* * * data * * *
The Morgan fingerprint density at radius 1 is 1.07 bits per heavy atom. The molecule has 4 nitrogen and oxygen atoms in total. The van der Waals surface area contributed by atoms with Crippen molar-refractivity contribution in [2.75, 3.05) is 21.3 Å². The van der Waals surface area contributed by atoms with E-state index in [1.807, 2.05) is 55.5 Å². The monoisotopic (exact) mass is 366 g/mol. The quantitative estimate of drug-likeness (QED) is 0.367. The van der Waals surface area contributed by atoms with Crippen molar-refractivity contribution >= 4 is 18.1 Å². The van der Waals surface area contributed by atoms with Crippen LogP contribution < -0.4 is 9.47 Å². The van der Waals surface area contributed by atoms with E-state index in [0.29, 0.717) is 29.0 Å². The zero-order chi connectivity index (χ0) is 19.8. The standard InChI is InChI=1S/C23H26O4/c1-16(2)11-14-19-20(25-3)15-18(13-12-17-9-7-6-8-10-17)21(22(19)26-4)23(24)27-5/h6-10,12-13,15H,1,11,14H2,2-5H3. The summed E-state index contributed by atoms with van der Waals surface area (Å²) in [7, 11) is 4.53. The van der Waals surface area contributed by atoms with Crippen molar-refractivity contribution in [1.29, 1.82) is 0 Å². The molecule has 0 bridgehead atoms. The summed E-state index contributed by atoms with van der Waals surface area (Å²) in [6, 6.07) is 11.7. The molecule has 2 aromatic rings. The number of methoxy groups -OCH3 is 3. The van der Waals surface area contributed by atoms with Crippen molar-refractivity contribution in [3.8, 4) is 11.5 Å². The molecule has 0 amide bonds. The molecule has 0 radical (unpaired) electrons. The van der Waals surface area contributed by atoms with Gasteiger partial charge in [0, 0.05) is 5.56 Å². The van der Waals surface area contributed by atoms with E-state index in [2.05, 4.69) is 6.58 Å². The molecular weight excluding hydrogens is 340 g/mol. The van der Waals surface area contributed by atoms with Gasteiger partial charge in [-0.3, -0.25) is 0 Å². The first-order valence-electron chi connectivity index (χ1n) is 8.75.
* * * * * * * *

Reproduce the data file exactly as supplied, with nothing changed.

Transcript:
The Morgan fingerprint density at radius 1 is 1.07 bits per heavy atom. The molecule has 4 nitrogen and oxygen atoms in total. The van der Waals surface area contributed by atoms with Crippen molar-refractivity contribution in [2.75, 3.05) is 21.3 Å². The van der Waals surface area contributed by atoms with E-state index in [1.807, 2.05) is 55.5 Å². The monoisotopic (exact) mass is 366 g/mol. The quantitative estimate of drug-likeness (QED) is 0.367. The van der Waals surface area contributed by atoms with Crippen molar-refractivity contribution >= 4 is 18.1 Å². The van der Waals surface area contributed by atoms with Crippen LogP contribution < -0.4 is 9.47 Å². The van der Waals surface area contributed by atoms with E-state index in [0.29, 0.717) is 29.0 Å². The zero-order chi connectivity index (χ0) is 19.8. The standard InChI is InChI=1S/C23H26O4/c1-16(2)11-14-19-20(25-3)15-18(13-12-17-9-7-6-8-10-17)21(22(19)26-4)23(24)27-5/h6-10,12-13,15H,1,11,14H2,2-5H3. The summed E-state index contributed by atoms with van der Waals surface area (Å²) in [7, 11) is 4.53. The van der Waals surface area contributed by atoms with Crippen molar-refractivity contribution in [1.29, 1.82) is 0 Å². The molecule has 0 bridgehead atoms. The summed E-state index contributed by atoms with van der Waals surface area (Å²) in [6, 6.07) is 11.7. The molecule has 2 aromatic rings. The number of methoxy groups -OCH3 is 3. The van der Waals surface area contributed by atoms with Crippen molar-refractivity contribution in [3.8, 4) is 11.5 Å². The molecule has 0 amide bonds. The molecule has 0 radical (unpaired) electrons. The van der Waals surface area contributed by atoms with Gasteiger partial charge in [0, 0.05) is 5.56 Å². The van der Waals surface area contributed by atoms with E-state index in [2.05, 4.69) is 6.58 Å². The molecular weight excluding hydrogens is 340 g/mol. The van der Waals surface area contributed by atoms with Gasteiger partial charge in [-0.3, -0.25) is 0 Å². The first-order valence-electron chi connectivity index (χ1n) is 8.75.